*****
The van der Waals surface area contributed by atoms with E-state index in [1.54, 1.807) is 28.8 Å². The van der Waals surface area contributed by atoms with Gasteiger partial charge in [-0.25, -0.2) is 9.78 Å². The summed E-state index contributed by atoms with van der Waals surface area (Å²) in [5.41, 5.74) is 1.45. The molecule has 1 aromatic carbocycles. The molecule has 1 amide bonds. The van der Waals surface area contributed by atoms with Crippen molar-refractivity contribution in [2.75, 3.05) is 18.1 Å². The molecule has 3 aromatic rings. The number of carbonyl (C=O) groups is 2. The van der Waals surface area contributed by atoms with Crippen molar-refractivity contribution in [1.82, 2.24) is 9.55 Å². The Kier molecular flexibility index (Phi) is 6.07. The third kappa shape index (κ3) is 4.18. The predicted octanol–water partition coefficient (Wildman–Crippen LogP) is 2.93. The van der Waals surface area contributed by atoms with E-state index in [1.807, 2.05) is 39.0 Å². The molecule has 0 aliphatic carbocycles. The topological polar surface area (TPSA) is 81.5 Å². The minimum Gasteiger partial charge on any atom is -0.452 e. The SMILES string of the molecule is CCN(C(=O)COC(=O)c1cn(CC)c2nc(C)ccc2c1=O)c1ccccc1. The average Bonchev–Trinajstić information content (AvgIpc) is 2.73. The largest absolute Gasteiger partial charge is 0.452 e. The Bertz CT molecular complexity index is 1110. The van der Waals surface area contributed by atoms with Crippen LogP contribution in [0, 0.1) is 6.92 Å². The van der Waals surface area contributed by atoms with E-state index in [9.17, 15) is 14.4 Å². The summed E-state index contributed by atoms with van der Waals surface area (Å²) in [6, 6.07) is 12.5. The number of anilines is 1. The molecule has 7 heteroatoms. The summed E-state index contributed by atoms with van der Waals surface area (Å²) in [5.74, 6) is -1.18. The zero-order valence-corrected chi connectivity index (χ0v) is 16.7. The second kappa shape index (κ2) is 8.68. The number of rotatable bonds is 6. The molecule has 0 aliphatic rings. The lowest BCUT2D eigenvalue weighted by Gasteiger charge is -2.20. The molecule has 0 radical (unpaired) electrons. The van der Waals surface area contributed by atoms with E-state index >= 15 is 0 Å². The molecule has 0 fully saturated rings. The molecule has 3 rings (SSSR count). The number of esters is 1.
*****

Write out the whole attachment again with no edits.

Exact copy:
The van der Waals surface area contributed by atoms with E-state index in [1.54, 1.807) is 28.8 Å². The van der Waals surface area contributed by atoms with Gasteiger partial charge in [-0.25, -0.2) is 9.78 Å². The summed E-state index contributed by atoms with van der Waals surface area (Å²) in [5.41, 5.74) is 1.45. The molecule has 1 aromatic carbocycles. The molecule has 1 amide bonds. The van der Waals surface area contributed by atoms with Crippen molar-refractivity contribution in [2.75, 3.05) is 18.1 Å². The molecule has 3 aromatic rings. The number of carbonyl (C=O) groups is 2. The van der Waals surface area contributed by atoms with Crippen molar-refractivity contribution in [1.82, 2.24) is 9.55 Å². The Kier molecular flexibility index (Phi) is 6.07. The third kappa shape index (κ3) is 4.18. The predicted octanol–water partition coefficient (Wildman–Crippen LogP) is 2.93. The van der Waals surface area contributed by atoms with E-state index in [1.807, 2.05) is 39.0 Å². The molecule has 0 aliphatic carbocycles. The topological polar surface area (TPSA) is 81.5 Å². The minimum Gasteiger partial charge on any atom is -0.452 e. The SMILES string of the molecule is CCN(C(=O)COC(=O)c1cn(CC)c2nc(C)ccc2c1=O)c1ccccc1. The average Bonchev–Trinajstić information content (AvgIpc) is 2.73. The largest absolute Gasteiger partial charge is 0.452 e. The Bertz CT molecular complexity index is 1110. The van der Waals surface area contributed by atoms with Crippen LogP contribution in [0, 0.1) is 6.92 Å². The van der Waals surface area contributed by atoms with E-state index in [9.17, 15) is 14.4 Å². The summed E-state index contributed by atoms with van der Waals surface area (Å²) in [6, 6.07) is 12.5. The number of anilines is 1. The molecule has 7 heteroatoms. The summed E-state index contributed by atoms with van der Waals surface area (Å²) in [5.74, 6) is -1.18. The zero-order valence-corrected chi connectivity index (χ0v) is 16.7. The second kappa shape index (κ2) is 8.68. The number of rotatable bonds is 6. The molecule has 0 aliphatic rings. The lowest BCUT2D eigenvalue weighted by Gasteiger charge is -2.20. The molecule has 0 radical (unpaired) electrons. The van der Waals surface area contributed by atoms with E-state index >= 15 is 0 Å². The molecule has 0 fully saturated rings. The molecule has 3 rings (SSSR count). The number of esters is 1.